Before using mometasone oral inhalation,
tell your doctor and pharmacist if you are allergic to mometasone, any other medications, or any of the ingredients in mometasone inhalation powder or aerosol inhaler. If you will be using the inhalation powder, also tell your doctor if you are allergic to milk proteins. Ask your pharmacist for a list of the ingredients.
tell your doctor and pharmacist what prescription and nonprescription medications, vitamins, nutritional supplements, and herbal products you are taking or have recently taken. Be sure to mention any of the following: antifungals such as itraconazole (Onmel, Sporanox) and ketoconazole (Nizoral); clarithromycin (Biaxin); HIV protease inhibitors such as atazanavir (Reyataz, in Evotaz), indinavir (Crixivan), nelfinavir (Viracept), ritonavir (Norvir, in Kaletra, in Viekira Pak, others), and saquinavir (Invirase); medications for seizures, nefazodone; oral steroids such as dexamethasone, methylprednisolone (Medrol), and prednisone (Rayos); and telithromycin (Ketek). Your doctor may need to change the doses of your medications or monitor you carefully for side effects. Many other medications may also interact with mometasone oral inhalation, so be sure to tell your doctor about all the medications you are taking, even those that do not appear on this list.
do not use mometasone during an asthma attack. Your doctor will prescribe a short-acting inhaler to use during asthma attacks. Call your doctor if you have an asthma attack that does not stop when using the fast-acting asthma medication, or if you need to use more of the fast-acting medication than usual.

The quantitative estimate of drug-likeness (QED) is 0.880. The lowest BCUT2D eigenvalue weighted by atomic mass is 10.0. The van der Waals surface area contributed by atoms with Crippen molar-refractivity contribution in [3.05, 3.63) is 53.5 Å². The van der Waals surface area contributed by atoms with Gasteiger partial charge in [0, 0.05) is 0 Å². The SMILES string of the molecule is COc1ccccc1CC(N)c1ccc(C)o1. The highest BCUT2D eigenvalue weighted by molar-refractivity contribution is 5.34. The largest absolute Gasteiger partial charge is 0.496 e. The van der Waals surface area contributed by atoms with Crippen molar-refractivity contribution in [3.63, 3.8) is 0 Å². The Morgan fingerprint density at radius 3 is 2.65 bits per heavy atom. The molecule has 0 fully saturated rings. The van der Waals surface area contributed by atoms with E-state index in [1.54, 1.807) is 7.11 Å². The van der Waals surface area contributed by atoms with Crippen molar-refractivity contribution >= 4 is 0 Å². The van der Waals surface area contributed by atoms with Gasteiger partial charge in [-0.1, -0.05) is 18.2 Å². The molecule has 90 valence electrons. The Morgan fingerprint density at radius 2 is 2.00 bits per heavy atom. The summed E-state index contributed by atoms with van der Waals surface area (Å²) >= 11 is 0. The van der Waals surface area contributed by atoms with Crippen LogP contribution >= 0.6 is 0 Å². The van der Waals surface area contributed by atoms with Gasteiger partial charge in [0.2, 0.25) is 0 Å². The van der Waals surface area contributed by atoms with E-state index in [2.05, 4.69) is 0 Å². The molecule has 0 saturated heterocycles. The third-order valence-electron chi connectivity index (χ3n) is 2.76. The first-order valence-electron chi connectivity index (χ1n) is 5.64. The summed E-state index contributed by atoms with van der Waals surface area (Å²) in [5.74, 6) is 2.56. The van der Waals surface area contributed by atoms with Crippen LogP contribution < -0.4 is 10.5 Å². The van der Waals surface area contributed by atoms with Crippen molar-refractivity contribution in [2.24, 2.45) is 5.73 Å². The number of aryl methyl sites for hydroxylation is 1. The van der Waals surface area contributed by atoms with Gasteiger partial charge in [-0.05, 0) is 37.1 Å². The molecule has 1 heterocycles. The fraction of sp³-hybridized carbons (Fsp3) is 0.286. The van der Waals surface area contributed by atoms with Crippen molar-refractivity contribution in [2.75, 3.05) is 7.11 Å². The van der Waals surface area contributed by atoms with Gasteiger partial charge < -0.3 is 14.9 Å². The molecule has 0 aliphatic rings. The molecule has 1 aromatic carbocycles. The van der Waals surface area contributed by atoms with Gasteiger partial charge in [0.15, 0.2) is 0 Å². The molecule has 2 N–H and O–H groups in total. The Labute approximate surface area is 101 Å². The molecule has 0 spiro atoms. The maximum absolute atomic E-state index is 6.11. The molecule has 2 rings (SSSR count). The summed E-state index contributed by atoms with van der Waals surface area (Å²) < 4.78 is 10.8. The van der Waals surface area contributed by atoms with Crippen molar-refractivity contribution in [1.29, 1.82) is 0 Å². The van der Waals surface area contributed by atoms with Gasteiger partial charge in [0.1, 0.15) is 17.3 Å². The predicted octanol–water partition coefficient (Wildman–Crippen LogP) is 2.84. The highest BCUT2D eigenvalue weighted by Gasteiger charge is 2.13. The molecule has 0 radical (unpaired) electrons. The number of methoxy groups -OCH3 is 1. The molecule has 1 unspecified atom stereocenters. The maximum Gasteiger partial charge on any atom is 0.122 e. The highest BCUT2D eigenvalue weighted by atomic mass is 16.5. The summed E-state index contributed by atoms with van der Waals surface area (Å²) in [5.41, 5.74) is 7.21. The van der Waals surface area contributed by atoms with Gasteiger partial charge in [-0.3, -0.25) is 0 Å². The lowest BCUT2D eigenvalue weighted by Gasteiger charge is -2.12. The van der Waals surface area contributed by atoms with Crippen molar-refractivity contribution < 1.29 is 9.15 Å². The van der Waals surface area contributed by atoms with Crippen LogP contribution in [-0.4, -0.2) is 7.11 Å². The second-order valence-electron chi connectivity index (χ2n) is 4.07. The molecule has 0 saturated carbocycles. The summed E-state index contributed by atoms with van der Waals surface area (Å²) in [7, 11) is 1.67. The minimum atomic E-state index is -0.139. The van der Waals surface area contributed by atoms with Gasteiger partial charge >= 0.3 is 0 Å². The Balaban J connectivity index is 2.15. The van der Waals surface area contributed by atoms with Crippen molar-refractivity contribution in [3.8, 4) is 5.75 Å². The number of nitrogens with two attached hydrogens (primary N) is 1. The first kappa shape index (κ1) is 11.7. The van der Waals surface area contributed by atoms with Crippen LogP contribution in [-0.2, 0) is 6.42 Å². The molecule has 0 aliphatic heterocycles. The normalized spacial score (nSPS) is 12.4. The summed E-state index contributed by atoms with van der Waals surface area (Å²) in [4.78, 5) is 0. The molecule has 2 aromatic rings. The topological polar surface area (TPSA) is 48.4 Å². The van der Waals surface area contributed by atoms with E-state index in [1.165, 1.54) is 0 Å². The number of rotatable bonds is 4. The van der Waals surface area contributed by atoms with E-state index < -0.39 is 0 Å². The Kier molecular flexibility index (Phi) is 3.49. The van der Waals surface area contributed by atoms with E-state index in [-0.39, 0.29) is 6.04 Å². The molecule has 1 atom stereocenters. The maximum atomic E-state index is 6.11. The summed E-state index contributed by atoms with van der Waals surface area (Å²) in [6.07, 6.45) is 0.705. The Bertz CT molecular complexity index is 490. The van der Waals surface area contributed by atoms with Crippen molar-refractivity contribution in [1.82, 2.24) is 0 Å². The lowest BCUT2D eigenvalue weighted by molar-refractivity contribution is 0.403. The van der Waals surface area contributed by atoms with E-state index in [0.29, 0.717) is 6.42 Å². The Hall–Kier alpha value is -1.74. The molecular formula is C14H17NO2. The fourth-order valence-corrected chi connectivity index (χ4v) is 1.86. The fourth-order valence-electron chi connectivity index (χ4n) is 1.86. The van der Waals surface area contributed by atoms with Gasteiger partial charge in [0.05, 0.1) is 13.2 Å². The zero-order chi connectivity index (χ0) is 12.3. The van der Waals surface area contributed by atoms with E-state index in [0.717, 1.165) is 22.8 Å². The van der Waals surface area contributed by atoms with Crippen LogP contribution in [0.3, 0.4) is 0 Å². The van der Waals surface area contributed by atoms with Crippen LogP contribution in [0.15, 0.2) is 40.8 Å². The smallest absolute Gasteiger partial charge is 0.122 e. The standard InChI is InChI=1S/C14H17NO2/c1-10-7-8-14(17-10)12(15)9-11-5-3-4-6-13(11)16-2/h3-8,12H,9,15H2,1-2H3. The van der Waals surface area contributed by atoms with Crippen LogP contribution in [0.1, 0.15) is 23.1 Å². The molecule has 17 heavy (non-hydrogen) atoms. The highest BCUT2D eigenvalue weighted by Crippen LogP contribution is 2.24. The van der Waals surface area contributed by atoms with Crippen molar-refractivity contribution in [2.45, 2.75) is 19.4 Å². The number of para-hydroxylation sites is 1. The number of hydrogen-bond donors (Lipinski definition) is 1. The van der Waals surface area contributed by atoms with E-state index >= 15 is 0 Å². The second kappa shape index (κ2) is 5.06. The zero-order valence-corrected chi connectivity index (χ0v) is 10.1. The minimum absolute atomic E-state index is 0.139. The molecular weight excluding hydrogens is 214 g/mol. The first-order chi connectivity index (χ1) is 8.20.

tell your doctor if you or anyone in your family has or has ever had osteoporosis (a condition in which the bones become thin and weak and break easily) and if you have or have ever had tuberculosis (TB; a type of lung infection) in your lungs, cataracts (clouding of the lens of the eye), glaucoma (an eye disease) or high pressure in the eye, or liver disease. Also tell your doctor if you have any type of untreated infection anywhere in your body or a herpes eye infection (a type of infection that causes a sore on the eyelid or eye surface), or if you are on bedrest or unable to move around.
tell your doctor if you are pregnant, plan to become pregnant, or are breastfeeding. If you become pregnant while using mometasone inhalation, call your doctor.
if you are having surgery, including dental surgery, tell the doctor or dentist that you are using mometasone inhalation.
if you have any other medical conditions, such as asthma, arthritis, or eczema (a skin disease), they may worsen when your oral steroid dose is decreased. Tell your doctor if this happens or if you experience any of the following symptoms during this time: extreme tiredness, muscle weakness or pain; sudden pain in stomach, lower body or legs; loss of appetite; weight loss; upset stomach; vomiting; diarrhea; dizziness; fainting; depression; irritability; and darkening of skin. Your body may be less able to cope with stress such as surgery, illness, severe asthma attack, or injury during this time. Call your doctor right away if you get sick and be sure that all healthcare providers who treat you know that you recently replaced your oral steroid with mometasone inhalation. Carry a card or wear a medical identification bracelet to let emergency personnel know that you may need to be treated with steroids in an emergency.
tell your doctor if you have never had chickenpox or measles and you have not been vaccinated against these infections. Stay away from people who are sick, especially people who have chickenpox or measles. If you are exposed to one of these infections or if you develop symptoms of one of these infections, call your doctor right away. You may need treatment to protect you from these infections.
you should know that mometasone inhalation sometimes causes wheezing and difficulty breathing immediately after it is inhaled. If this happens, use your fast-acting (rescue) asthma medication right away and call your doctor. Do not use mometasone inhalation again unless your doctor tells you that you should.